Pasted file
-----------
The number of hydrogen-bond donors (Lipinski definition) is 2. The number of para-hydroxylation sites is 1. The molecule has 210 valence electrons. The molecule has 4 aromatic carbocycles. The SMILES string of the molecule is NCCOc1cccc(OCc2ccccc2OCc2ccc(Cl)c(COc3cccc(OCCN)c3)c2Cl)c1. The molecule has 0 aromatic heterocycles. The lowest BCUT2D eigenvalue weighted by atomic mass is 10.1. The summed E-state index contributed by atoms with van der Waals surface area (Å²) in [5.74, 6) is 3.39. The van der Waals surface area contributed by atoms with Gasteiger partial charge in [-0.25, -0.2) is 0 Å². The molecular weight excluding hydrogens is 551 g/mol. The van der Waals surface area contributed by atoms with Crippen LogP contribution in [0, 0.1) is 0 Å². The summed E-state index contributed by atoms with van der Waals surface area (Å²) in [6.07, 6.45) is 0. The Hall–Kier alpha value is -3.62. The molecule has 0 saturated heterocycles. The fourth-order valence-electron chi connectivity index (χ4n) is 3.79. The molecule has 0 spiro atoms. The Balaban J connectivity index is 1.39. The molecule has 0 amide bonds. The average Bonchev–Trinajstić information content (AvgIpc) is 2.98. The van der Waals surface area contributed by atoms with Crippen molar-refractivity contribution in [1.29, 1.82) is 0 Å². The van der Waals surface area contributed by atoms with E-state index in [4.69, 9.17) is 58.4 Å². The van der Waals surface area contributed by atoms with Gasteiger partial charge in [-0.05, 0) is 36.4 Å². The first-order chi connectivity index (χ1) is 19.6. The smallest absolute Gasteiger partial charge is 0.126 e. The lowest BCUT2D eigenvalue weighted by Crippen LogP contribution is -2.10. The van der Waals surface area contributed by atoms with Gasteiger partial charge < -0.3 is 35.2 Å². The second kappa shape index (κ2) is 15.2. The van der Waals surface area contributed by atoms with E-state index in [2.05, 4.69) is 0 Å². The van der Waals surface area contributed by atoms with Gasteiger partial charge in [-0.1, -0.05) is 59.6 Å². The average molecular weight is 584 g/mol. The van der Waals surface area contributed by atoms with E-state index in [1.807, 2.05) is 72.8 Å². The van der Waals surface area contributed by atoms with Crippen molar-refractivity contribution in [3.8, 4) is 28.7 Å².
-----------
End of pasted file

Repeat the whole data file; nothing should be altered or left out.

The number of hydrogen-bond donors (Lipinski definition) is 2. The number of para-hydroxylation sites is 1. The molecule has 210 valence electrons. The molecule has 4 aromatic carbocycles. The SMILES string of the molecule is NCCOc1cccc(OCc2ccccc2OCc2ccc(Cl)c(COc3cccc(OCCN)c3)c2Cl)c1. The molecule has 0 aromatic heterocycles. The lowest BCUT2D eigenvalue weighted by atomic mass is 10.1. The summed E-state index contributed by atoms with van der Waals surface area (Å²) in [5.74, 6) is 3.39. The van der Waals surface area contributed by atoms with Gasteiger partial charge in [-0.25, -0.2) is 0 Å². The molecular weight excluding hydrogens is 551 g/mol. The van der Waals surface area contributed by atoms with Crippen LogP contribution in [0, 0.1) is 0 Å². The summed E-state index contributed by atoms with van der Waals surface area (Å²) in [6.07, 6.45) is 0. The Hall–Kier alpha value is -3.62. The molecule has 0 saturated heterocycles. The fourth-order valence-electron chi connectivity index (χ4n) is 3.79. The molecule has 0 spiro atoms. The Balaban J connectivity index is 1.39. The molecule has 0 amide bonds. The average Bonchev–Trinajstić information content (AvgIpc) is 2.98. The van der Waals surface area contributed by atoms with Crippen molar-refractivity contribution in [1.29, 1.82) is 0 Å². The van der Waals surface area contributed by atoms with E-state index in [4.69, 9.17) is 58.4 Å². The van der Waals surface area contributed by atoms with Gasteiger partial charge in [-0.05, 0) is 36.4 Å². The first-order chi connectivity index (χ1) is 19.6. The smallest absolute Gasteiger partial charge is 0.126 e. The lowest BCUT2D eigenvalue weighted by Crippen LogP contribution is -2.10. The van der Waals surface area contributed by atoms with Gasteiger partial charge < -0.3 is 35.2 Å². The second kappa shape index (κ2) is 15.2. The van der Waals surface area contributed by atoms with E-state index in [2.05, 4.69) is 0 Å². The van der Waals surface area contributed by atoms with Gasteiger partial charge in [-0.1, -0.05) is 59.6 Å². The average molecular weight is 584 g/mol. The van der Waals surface area contributed by atoms with E-state index in [1.807, 2.05) is 72.8 Å². The van der Waals surface area contributed by atoms with Crippen molar-refractivity contribution in [3.8, 4) is 28.7 Å².